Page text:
The Land and the Book
or Biblical Illustrations drawn from the Manners and Customs, the Scenes and Scenery of the Holy Land
By William M. Thomson (New York: Harper & Brothers, 1858)
[from the Introduction] The land where the Word-Made-Flesh dwelt amongst men must ever continue to be an important part of Revelation; and Palestine may be fairly regarded as the divinely prepared tablet whereon God's messages to men have been graven in ever-living characters. This fact invests even the geography and topography of the Holy Land with special importance. But there are other considerations which impart to it a deeper and more practical interest. From this land we have received that marvellous spriritual and figurative nomenclature of the Bible through which nearly all true religious knowledge has been communicated to men. Here it was devised and first used, and here are found its best illustrations. We learn from history that it required fifteen centuries of time, and an endless array of providential arrangements, co-operating with human and superhuman agents and agencies, to bring this medium of intercourse between God and man to the needed perfection.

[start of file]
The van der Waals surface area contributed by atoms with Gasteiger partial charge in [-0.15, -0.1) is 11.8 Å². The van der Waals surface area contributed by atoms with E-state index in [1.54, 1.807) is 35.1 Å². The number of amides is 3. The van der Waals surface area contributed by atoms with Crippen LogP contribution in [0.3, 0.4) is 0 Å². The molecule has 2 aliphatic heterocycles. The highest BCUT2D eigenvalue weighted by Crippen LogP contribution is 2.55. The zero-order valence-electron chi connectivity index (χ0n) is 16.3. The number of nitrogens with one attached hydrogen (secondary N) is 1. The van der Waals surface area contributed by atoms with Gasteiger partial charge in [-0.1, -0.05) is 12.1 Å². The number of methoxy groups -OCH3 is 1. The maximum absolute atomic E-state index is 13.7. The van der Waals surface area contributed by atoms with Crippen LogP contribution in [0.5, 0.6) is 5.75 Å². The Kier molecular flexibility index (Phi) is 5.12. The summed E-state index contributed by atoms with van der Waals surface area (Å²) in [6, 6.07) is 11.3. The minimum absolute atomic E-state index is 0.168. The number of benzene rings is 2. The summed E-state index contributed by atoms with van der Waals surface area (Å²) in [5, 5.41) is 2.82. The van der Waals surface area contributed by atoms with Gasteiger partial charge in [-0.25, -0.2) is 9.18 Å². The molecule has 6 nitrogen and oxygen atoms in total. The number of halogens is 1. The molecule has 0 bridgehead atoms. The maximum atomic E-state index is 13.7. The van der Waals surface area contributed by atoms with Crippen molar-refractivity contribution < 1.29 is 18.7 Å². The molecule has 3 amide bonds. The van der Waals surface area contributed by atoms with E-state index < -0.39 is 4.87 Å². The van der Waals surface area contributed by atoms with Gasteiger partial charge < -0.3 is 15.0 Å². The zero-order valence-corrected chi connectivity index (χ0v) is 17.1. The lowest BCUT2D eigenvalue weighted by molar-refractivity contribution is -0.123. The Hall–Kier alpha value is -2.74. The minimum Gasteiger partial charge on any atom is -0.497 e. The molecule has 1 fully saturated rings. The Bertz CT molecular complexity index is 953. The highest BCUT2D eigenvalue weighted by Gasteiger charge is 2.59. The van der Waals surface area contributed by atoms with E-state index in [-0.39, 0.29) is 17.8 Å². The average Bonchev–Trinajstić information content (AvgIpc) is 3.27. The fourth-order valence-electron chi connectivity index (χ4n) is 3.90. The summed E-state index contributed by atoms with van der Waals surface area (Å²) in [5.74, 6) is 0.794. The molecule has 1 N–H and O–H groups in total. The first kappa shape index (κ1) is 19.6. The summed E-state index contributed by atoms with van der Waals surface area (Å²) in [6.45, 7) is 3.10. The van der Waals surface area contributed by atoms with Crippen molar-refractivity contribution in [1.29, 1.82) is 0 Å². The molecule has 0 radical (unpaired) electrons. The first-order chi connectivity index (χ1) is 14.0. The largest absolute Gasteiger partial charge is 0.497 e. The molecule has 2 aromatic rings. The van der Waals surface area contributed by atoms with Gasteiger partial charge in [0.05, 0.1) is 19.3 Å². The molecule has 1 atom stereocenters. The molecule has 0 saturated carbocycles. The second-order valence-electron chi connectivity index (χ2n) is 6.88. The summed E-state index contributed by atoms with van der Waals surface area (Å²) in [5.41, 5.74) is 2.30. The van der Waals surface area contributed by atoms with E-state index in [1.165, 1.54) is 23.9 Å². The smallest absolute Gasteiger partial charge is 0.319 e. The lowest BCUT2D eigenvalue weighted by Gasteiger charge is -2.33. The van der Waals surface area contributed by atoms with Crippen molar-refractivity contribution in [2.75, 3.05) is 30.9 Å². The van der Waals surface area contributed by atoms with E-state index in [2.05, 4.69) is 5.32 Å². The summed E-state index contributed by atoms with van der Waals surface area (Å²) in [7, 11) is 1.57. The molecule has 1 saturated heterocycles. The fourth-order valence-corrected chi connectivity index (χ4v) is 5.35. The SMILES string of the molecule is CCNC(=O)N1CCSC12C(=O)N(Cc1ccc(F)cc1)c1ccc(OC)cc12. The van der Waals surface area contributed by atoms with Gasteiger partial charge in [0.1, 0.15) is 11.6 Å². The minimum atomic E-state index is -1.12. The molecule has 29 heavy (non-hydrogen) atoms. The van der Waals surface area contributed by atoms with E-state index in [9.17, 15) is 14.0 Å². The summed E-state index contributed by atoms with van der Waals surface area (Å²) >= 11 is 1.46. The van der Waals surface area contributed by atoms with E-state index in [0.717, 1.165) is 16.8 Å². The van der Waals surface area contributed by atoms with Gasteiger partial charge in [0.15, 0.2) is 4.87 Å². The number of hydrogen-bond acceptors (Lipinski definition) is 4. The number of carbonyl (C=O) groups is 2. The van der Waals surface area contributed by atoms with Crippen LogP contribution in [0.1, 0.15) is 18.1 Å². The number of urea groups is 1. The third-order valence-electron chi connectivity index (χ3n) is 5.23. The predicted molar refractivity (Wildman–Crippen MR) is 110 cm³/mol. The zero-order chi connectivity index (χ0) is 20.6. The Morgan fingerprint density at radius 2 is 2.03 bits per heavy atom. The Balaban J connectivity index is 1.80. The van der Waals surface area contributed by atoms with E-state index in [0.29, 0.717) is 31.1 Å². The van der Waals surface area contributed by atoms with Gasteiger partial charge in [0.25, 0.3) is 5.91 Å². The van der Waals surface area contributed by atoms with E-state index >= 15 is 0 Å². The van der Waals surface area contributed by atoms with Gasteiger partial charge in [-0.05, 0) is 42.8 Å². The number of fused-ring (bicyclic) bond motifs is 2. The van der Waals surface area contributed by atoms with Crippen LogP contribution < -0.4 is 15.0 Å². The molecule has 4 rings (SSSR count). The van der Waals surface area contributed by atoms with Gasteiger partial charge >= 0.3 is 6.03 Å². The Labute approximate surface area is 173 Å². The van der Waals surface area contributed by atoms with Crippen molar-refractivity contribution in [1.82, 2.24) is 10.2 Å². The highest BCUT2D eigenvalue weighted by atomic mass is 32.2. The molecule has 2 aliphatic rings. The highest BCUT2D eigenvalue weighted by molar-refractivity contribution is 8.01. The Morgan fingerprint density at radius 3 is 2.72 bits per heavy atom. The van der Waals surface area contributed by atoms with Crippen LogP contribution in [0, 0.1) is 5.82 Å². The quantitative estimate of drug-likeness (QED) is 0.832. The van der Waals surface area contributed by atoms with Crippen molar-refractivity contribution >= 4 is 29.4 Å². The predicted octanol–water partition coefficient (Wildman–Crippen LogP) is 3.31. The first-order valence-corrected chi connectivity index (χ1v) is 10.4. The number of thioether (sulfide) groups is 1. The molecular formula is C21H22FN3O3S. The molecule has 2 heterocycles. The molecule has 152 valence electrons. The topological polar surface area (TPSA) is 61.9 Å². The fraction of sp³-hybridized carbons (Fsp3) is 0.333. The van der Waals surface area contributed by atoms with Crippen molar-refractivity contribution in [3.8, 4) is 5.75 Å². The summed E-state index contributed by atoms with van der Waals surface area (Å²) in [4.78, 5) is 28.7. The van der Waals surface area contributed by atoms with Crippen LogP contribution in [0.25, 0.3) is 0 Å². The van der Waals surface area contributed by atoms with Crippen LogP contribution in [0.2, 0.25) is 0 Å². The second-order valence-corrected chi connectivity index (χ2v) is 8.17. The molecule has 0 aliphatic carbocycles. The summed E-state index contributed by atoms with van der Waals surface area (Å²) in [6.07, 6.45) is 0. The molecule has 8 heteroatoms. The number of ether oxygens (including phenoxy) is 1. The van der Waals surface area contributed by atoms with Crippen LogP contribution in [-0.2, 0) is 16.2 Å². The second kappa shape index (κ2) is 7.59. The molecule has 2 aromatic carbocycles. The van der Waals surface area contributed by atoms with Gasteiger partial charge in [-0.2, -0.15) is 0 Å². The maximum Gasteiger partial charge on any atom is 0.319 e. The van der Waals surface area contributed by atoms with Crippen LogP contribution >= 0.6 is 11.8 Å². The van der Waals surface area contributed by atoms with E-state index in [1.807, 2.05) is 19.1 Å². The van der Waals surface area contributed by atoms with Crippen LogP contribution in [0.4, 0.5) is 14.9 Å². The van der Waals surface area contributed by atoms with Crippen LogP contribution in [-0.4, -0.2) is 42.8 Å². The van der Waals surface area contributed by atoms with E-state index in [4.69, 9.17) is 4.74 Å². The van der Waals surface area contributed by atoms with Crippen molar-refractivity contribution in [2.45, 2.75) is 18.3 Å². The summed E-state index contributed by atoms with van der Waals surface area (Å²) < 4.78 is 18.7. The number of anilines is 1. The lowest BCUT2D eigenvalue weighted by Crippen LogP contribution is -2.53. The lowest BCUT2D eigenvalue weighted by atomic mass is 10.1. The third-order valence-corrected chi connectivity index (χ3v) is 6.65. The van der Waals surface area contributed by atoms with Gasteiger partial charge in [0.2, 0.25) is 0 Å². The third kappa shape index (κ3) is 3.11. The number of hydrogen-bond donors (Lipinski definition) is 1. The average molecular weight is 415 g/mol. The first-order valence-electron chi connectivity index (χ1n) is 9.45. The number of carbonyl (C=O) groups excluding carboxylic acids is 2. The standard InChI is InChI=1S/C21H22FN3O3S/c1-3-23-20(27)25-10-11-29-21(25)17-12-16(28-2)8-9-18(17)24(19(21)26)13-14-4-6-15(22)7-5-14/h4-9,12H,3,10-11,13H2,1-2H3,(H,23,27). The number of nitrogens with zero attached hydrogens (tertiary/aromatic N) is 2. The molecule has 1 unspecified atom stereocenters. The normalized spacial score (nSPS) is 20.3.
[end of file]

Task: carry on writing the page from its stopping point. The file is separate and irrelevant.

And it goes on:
Let us, therefore, deal reverently with [the Holy Land], walk softly over those acres once trodden by patriarchs, prophets, and poets, and even by the sacred feet of the Son of God himself. Let us put off the sordid sandal of worldliness and sin as we enter this consecrated domain. There is design in this peculiar grouping of mountains and plains, hills and valleys, lakes and rivers, the desert and the sea, all in intimate association with the marvellous and miraculous incidents and phenomena recorded in the Bible.
The Land and the Book constitute the all-perfect text of the Word of God, and can be best studied together. To read the one by the light of the other has been the privilege of the author for more than forty years, and the governing purpose in publishing is to furnish additional facilities for this delightful study to those who have not been thus exceptionally favored. [pp. 1 & 3]